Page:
SUBJECT: Ph.D. Proposal Presentation
BY: Pei Wen Wong
TIME: Wednesday, February 14, 2024, 8:45 a.m.
PLACE: MRDC Building, 4211
TITLE: Topology Optimization for Additively Manufactured Continuous Fiber-Reinforced Polymer Composites
COMMITTEE: Dr. Emily D. Sanders, Co-Chair (ME)
Dr. David W. Rosen, Co-Chair (ME)
Dr. Carolyn C. Seepersad (ME)
Dr. Kyriaki Kalaitzidou (ME)
Dr. Graeme J. Kennedy (AE)


Continuous fiber-reinforced polymer composites (CFRCs) are attractive in structural applications due to their high strength-to-weight ratio. They are composed of a polymer matrix embedded with continuous fibers that are responsible for the majority of load-bearing. Traditional CFRC manufacturing is a tedious process that often requires manual fiber lay-up, which significantly limits the ability to lay fibers in optimal load-bearing directions. Advances in additive manufacturing (AM) have enabled continuous fiber-reinforced variable stiffness composites in which the continuous fibers can follow curvilinear paths, leading to a significantly enlarged design space for CFRCs. To fully exploit such design freedom, fiber layout optimization has been integrated with topology optimization (TopOpt) such that both the macrostructure geometry and the fibers' layout in CFRCs are optimized simultaneously. Nevertheless, AM technologies for CFRCs have limitations and existing TopOpt formulations for designing CFRCs lack the manufacturing constraints needed to ensure manufacturability. In an effort to balance structural performance and manufacturability, the proposed research aims to develop a framework to effectively design CFRCs with TopOpt, which are manufacturable by AM. Three specific research questions will be investigated.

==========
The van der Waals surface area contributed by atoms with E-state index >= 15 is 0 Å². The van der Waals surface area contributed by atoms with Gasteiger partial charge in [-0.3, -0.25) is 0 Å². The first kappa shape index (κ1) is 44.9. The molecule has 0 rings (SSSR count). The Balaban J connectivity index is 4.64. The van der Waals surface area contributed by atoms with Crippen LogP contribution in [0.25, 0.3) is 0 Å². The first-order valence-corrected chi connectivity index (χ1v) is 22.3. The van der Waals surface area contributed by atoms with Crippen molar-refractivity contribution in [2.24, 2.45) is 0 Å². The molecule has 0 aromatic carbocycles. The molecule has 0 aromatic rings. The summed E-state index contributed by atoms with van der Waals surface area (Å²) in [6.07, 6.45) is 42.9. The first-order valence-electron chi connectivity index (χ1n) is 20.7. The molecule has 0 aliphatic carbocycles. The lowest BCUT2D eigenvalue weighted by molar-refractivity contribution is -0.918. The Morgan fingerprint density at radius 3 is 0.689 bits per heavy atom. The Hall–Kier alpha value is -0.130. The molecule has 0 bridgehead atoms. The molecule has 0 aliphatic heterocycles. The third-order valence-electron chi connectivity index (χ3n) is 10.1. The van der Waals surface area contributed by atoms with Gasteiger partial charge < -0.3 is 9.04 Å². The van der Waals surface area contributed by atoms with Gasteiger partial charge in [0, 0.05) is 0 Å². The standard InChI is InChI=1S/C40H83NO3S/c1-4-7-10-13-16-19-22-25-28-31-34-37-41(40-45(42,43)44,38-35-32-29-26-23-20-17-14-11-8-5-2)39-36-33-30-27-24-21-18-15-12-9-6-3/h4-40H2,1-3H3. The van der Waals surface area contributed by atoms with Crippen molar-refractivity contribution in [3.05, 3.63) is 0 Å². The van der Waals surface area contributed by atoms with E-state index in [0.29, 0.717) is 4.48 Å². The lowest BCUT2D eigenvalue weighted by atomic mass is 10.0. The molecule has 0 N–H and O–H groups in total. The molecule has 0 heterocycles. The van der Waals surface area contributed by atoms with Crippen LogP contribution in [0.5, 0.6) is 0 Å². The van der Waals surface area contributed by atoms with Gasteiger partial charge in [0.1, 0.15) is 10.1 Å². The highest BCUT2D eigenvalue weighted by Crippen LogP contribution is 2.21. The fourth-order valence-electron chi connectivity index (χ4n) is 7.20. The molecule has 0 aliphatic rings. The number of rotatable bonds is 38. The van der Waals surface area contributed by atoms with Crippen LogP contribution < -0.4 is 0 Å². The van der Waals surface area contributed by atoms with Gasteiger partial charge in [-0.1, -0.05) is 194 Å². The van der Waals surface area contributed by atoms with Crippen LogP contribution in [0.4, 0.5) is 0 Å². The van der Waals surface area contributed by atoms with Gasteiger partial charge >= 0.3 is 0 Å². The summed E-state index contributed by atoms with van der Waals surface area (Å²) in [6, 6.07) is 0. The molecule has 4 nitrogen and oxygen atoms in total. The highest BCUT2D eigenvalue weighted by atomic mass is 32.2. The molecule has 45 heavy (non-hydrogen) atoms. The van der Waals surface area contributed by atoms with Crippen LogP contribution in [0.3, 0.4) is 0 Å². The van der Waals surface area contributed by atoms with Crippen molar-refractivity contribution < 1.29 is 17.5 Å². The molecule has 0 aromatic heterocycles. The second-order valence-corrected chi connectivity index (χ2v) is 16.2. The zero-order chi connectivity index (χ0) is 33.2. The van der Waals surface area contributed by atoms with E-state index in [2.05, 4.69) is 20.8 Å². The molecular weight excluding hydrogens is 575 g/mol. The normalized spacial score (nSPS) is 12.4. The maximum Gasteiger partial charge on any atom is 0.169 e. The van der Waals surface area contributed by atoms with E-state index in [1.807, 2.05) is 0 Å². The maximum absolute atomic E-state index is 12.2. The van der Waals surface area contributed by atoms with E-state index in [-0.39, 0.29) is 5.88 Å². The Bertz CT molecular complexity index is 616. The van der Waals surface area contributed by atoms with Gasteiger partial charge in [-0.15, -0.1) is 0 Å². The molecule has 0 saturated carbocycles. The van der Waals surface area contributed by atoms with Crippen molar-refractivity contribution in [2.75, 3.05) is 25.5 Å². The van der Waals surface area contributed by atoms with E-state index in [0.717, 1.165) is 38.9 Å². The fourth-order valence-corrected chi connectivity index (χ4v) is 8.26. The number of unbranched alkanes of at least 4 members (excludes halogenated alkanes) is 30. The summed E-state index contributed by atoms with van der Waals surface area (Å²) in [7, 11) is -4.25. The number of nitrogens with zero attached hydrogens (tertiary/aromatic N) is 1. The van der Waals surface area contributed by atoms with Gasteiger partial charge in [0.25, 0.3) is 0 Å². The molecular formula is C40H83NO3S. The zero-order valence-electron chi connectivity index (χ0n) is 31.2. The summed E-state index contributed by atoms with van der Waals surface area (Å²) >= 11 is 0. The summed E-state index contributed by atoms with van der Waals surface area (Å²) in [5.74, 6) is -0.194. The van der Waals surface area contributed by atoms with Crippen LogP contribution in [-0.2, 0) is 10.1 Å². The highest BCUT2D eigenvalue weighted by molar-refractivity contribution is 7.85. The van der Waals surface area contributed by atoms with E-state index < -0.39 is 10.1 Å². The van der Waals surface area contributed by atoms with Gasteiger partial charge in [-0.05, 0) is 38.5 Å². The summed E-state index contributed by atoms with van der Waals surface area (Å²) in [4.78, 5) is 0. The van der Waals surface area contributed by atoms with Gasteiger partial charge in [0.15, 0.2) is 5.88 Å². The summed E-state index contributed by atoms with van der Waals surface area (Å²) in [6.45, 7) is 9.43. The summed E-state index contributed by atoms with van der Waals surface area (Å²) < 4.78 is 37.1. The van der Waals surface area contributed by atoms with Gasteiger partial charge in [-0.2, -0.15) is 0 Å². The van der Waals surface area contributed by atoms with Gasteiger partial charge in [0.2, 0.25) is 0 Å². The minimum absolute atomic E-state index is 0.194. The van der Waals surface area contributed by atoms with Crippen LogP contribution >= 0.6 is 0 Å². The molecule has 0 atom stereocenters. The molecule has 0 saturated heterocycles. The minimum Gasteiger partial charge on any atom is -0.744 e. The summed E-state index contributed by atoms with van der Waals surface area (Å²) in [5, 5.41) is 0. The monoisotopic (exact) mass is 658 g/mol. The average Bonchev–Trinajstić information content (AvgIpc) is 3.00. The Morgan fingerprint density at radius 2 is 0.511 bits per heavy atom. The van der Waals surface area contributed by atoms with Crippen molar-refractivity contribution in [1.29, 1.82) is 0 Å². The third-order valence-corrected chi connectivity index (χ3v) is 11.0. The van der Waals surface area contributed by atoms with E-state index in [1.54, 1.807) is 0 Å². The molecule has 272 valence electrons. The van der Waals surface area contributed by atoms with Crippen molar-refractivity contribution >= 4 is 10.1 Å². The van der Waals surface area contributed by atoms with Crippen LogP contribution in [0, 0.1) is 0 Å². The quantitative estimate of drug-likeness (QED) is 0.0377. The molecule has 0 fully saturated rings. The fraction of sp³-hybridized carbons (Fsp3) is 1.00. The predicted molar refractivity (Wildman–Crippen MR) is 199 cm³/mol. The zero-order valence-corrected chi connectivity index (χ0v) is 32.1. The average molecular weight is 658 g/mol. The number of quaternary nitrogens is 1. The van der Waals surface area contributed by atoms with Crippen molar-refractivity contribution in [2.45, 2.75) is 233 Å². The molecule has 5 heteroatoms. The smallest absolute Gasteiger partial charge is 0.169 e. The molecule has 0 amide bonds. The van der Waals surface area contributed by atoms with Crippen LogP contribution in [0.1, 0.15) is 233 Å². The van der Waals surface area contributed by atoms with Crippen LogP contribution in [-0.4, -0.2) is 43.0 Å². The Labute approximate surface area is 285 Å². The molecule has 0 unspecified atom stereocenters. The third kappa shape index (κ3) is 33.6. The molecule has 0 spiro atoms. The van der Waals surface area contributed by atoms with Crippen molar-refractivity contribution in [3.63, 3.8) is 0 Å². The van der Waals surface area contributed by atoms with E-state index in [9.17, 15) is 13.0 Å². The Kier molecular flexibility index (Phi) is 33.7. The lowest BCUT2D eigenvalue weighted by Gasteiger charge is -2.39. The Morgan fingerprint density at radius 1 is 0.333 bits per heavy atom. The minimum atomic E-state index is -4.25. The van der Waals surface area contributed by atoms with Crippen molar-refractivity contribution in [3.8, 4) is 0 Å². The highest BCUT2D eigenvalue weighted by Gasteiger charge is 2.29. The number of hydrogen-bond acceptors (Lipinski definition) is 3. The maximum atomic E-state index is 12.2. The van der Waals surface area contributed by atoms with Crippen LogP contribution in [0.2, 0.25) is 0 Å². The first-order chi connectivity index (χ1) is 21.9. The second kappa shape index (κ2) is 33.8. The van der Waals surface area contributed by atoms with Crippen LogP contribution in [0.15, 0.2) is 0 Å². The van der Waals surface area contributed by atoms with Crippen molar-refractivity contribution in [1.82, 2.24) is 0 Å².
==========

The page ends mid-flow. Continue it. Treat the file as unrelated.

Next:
1. How well do toolpaths generated from a discrete vector field describing optimized fiber orientations balance structural performance and manufacturability of CFRCs, when generated using existing streamline and projection-based methods?
2. How can “CFRC constraints” be integrated directly into a TopOpt formulation to arrive at a vector field describing optimized fiber orientations such that when post-processed via an existing toolpath generation method, we arrive at designs that most effectively balance structural performance and manufacturability?
3. Can “as-built” mechanical properties of the CFRCs be considered during optimization by generating
toolpaths from the discrete vector field, and if so, how do the results compare to the post-processing approach in terms of structural performance, manufacturability, and computational cost?
The proposed research will lead to an effective framework to design and manufacture optimized CFRCs that can be tuned to a particular AM platform. The scientific and engineering outcomes will aid both the design and manufacturing of CFRCs for conventional use in industry.